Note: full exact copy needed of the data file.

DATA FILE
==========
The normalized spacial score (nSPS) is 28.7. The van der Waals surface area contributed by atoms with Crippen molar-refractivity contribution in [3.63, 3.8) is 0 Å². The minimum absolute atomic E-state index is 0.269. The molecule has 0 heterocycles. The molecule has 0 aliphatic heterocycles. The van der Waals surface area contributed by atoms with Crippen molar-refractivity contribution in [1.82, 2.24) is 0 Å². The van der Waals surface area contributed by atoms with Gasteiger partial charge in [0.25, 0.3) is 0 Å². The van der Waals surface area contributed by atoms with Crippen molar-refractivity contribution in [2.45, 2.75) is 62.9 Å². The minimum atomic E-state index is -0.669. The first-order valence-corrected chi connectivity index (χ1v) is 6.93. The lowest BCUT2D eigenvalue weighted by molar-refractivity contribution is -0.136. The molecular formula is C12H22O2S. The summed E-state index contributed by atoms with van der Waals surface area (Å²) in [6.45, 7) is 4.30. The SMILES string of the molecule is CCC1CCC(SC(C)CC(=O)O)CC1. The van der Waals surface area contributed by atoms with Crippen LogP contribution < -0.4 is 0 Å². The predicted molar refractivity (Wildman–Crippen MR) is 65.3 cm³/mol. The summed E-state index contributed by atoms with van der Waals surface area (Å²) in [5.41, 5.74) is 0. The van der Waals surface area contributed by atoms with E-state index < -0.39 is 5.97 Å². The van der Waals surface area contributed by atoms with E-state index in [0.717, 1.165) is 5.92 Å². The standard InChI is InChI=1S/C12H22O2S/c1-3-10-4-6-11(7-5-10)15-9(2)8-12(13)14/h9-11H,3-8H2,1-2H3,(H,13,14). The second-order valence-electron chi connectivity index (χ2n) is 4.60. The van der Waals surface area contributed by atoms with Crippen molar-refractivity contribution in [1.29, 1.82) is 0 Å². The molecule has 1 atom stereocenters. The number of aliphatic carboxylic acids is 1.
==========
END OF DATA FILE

The normalized spacial score (nSPS) is 28.7. The van der Waals surface area contributed by atoms with Crippen molar-refractivity contribution in [3.63, 3.8) is 0 Å². The minimum absolute atomic E-state index is 0.269. The molecule has 0 heterocycles. The molecule has 0 aliphatic heterocycles. The van der Waals surface area contributed by atoms with Crippen molar-refractivity contribution in [1.82, 2.24) is 0 Å². The van der Waals surface area contributed by atoms with Gasteiger partial charge in [0.25, 0.3) is 0 Å². The van der Waals surface area contributed by atoms with Crippen molar-refractivity contribution in [2.45, 2.75) is 62.9 Å². The minimum atomic E-state index is -0.669. The first-order valence-corrected chi connectivity index (χ1v) is 6.93. The lowest BCUT2D eigenvalue weighted by molar-refractivity contribution is -0.136. The molecular formula is C12H22O2S. The summed E-state index contributed by atoms with van der Waals surface area (Å²) in [6.45, 7) is 4.30. The SMILES string of the molecule is CCC1CCC(SC(C)CC(=O)O)CC1. The van der Waals surface area contributed by atoms with Crippen LogP contribution < -0.4 is 0 Å². The predicted molar refractivity (Wildman–Crippen MR) is 65.3 cm³/mol. The summed E-state index contributed by atoms with van der Waals surface area (Å²) in [5.41, 5.74) is 0. The van der Waals surface area contributed by atoms with E-state index < -0.39 is 5.97 Å². The van der Waals surface area contributed by atoms with E-state index in [0.717, 1.165) is 5.92 Å². The standard InChI is InChI=1S/C12H22O2S/c1-3-10-4-6-11(7-5-10)15-9(2)8-12(13)14/h9-11H,3-8H2,1-2H3,(H,13,14). The second-order valence-electron chi connectivity index (χ2n) is 4.60. The van der Waals surface area contributed by atoms with Crippen molar-refractivity contribution in [1.29, 1.82) is 0 Å². The molecule has 1 atom stereocenters. The number of aliphatic carboxylic acids is 1.